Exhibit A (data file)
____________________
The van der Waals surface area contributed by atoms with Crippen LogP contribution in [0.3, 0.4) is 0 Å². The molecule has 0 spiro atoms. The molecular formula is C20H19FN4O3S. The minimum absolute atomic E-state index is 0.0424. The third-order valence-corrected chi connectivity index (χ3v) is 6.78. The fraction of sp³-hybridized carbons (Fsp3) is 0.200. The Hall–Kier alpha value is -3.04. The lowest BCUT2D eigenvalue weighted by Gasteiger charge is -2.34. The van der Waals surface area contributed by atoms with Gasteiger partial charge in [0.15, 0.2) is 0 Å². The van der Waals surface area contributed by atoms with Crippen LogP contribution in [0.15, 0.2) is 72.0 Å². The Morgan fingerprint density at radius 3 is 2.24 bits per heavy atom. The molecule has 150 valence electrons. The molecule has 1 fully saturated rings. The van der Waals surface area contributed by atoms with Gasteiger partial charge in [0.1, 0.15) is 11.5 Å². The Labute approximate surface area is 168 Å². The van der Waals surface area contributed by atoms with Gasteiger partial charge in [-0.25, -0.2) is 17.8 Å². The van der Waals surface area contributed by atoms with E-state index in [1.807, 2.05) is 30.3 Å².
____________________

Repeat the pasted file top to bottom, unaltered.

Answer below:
The van der Waals surface area contributed by atoms with Crippen LogP contribution in [0.3, 0.4) is 0 Å². The molecule has 0 spiro atoms. The molecular formula is C20H19FN4O3S. The minimum absolute atomic E-state index is 0.0424. The third-order valence-corrected chi connectivity index (χ3v) is 6.78. The fraction of sp³-hybridized carbons (Fsp3) is 0.200. The Hall–Kier alpha value is -3.04. The lowest BCUT2D eigenvalue weighted by Gasteiger charge is -2.34. The van der Waals surface area contributed by atoms with Gasteiger partial charge in [0.15, 0.2) is 0 Å². The van der Waals surface area contributed by atoms with Crippen LogP contribution in [0.15, 0.2) is 72.0 Å². The Morgan fingerprint density at radius 3 is 2.24 bits per heavy atom. The molecule has 150 valence electrons. The molecule has 1 fully saturated rings. The van der Waals surface area contributed by atoms with Gasteiger partial charge in [0.1, 0.15) is 11.5 Å². The Labute approximate surface area is 168 Å². The van der Waals surface area contributed by atoms with Gasteiger partial charge in [-0.25, -0.2) is 17.8 Å². The van der Waals surface area contributed by atoms with E-state index in [1.807, 2.05) is 30.3 Å².